Kubatana.net an online community for Zimbabwean activists have responded to the reports in The Herald that Robert Mugabe and Morgan Tsvangirai, President and Prime Minister of Zimbabwe, respectively, made anti-gay statements at a Women’s Day Rally with the theme Equal Rights, Equal Opportunities: Progress for All in Chitungwiza, near Harare. Below is Kubatana’s open letter to the MDC:
Open letter to the MDC
RE: Prime Minister Tsvangirai’s comments in The Herald, March 26, 2010
The Kubatana Trust of Zimbabwe is very concerned with what we have read in the article entitled “President, PM speak on gays” in The Herald of March 26, 2010.
The article quotes Tsvangirai in these two paragraphs:
PM Tsvangirai concurred saying: “President mataura nyaya yemagay rights, yevamwe varume vanofemera munzeve dzevamwe varume. [“President you talked about gay rights, of men who breathe in the ears of other men.”]
“Bodo, apowo handibvumirane nazvo. Unogodirei kutsvaga mumwe murume yet vakadzi make up 52 percent (of the population)? Varume titori vashoma,” [“No, I do not agree with that. Why would you look for a man when women make up 52% of the population? We men are actually fewer,”] he said.
It is even more worrying that these remarks were made as part of International Women’s Day celebrations in Chitungwiza, where the theme was “Equal Rights, Equal Opportunities: Progress for All.” The comments made by the Prime Minister speak more to “Equal Rights for Some” – not All.
Is The Herald article an accurate quotation of the remarks made by the Prime Minister’s in Chitungwiza?
If it is an accurate reflection of the Prime Minister’s response, and his personal views, what is the position of the MDC about homosexuality, gay rights and the protection of gay rights in the Constitution?
The Parliament of Uganda is currently debating the Anti-Homosexuality Bill, an extremely worrying and homophobic piece of legislation. This Bill draws strength from its assertion that homosexuality is “unafrican”. However, this assertion goes against the truth of history and culture, which finds instances of same-sex sexual relations between men and women across Africa, throughout time.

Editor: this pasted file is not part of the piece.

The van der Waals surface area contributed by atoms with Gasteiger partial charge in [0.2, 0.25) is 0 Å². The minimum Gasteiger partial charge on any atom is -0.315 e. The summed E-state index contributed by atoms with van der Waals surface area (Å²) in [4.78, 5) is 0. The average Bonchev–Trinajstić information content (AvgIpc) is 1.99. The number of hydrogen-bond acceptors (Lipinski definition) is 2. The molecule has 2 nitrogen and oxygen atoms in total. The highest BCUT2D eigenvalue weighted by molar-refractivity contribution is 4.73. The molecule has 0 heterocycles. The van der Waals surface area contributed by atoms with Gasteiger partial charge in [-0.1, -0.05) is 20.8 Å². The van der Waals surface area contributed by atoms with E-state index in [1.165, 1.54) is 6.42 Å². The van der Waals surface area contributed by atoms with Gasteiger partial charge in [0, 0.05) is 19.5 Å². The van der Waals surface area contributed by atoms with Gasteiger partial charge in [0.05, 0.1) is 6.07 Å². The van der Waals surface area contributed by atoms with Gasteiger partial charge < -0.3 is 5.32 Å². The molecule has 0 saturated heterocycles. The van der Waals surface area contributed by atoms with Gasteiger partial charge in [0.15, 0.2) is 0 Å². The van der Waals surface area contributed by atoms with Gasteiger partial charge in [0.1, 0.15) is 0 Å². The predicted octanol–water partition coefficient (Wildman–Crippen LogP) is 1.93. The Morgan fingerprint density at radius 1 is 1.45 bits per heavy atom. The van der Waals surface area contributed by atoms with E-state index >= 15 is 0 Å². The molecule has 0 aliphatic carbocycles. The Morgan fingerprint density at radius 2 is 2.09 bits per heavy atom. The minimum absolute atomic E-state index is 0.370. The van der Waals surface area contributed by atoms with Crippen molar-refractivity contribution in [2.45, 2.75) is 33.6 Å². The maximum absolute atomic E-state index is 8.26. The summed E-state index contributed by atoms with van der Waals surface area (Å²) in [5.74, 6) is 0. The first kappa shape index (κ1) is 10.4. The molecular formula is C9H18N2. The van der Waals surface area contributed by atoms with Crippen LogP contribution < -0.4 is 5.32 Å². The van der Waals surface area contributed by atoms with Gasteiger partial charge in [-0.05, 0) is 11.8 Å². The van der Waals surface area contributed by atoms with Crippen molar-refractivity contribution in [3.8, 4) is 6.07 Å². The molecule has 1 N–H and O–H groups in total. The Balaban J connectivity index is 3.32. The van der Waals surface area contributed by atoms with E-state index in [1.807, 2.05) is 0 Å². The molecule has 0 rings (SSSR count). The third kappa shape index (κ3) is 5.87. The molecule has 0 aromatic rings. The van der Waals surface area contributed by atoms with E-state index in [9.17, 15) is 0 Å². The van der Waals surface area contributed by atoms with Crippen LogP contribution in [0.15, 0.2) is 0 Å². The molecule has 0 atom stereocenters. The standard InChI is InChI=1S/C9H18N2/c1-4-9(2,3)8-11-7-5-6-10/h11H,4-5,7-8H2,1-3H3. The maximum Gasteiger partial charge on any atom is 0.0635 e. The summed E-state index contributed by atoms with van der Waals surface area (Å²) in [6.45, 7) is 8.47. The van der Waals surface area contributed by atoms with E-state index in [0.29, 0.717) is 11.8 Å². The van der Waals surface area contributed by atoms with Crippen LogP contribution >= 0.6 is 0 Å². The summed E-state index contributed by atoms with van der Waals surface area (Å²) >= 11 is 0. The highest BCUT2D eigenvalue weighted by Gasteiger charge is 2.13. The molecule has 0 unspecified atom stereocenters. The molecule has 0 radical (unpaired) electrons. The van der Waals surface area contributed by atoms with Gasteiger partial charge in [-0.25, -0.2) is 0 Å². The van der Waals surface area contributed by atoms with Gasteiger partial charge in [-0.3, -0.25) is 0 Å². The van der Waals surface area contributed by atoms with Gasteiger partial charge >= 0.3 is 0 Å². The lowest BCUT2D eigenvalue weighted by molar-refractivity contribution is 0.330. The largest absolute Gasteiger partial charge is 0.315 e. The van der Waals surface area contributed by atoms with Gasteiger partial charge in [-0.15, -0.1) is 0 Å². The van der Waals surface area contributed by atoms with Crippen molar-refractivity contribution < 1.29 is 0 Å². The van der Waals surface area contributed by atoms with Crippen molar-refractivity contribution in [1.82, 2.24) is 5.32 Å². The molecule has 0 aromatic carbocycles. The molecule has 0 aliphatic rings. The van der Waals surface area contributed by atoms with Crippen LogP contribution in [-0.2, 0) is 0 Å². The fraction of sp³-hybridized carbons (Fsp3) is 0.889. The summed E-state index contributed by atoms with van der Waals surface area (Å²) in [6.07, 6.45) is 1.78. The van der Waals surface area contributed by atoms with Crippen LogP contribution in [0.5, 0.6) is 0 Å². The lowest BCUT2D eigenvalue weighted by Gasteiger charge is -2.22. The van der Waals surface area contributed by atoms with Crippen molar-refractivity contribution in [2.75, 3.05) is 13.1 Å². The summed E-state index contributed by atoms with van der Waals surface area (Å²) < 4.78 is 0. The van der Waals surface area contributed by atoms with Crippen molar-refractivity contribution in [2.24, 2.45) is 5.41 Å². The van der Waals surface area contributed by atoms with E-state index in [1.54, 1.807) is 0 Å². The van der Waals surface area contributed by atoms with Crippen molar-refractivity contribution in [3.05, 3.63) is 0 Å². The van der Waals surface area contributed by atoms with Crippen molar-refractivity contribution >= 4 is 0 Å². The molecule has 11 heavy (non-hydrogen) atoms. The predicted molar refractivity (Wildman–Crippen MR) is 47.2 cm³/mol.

You can read the opinion of respected Ugandan human rights lawyer Sylvia Tamale, denouncing this bill, here:
• A Human Rights Impact Assessment of the Anti-Homosexuality Bill – http://www.faruganda.org/index.php?option=com_content&view=article&id=16%3Adrtamale-hits-the-hammer&catid=1%3Anews&Itemid=3
• Why anti-gay Bill should worry us – http://www.faruganda.org/index.php?option=com_content&view=article&id=10%3Aopnion&catid=1%3Anews&Itemid=3
Gays and Lesbians of Zimbabwe has been at the foreground of campaigning for gay rights, and have a wealth of literature available explaining the history of homosexuality in Africa. This history makes it clear that homosexuality is not a “Western import,” nor is it a response to demographic pressures in which one gender outnumbers the other.
The remarks attributed to the Prime Minister in The Herald suggest a simplistic, populist view of homosexuality. Is the Prime Minister seriously making an argument that because women out number men in Zimbabwe, men should not be in relationships with other men? If so, he is making an insulting, demeaning argument, which belittles the thousands of Zimbabwean men for whom homosexuality is their personal identity.
One’s sexuality is as integral a part of someone’s humanity as their race, gender, and religion. A Constitution that protects Zimbabweans against discrimination on the basis of sexual orientation is thus as essential as one that prevents discrimination on grounds such as race, gender, ethnicity, or religion.
When political leaders discriminate against one segment of the population in order to gain popularity with another, it encourages prejudice. This prejudice can easily fuel violence, hatred, and intolerance, which can divide the country. It is imperative that politicians use their public profile and status to promote tolerance, encourage diversity, and embrace all sectors of the population. To do otherwise is an egregious, offensive violation of the spirit of democracy, peace, human rights and ubuntu on which the Movement for Democratic Change is founded.
The Kubatana Trust of Zimbabwe
Global feminist conference launches ‘Call for participation’
FOR IMMEDIATE RELEASE
18 January 2010, Ottawa
A ‘Call for Participation’ was launched today for Women’s Worlds 2011, a global feminist conference being held in Ottawa-Gatineau in July of 2011.
Acknowledging that important insights come from academia, community, and everywhere in between, organizers have deliberately dubbed this a ‘Call for Participation’. Proposals from individuals, groups, coalitions, networks, and teams will be accepted until September 15, 2010. Potential presenters are being invited to submit proposals under the main congress theme, “Inclusions, exclusions, and seclusions: Living in a globalized world”.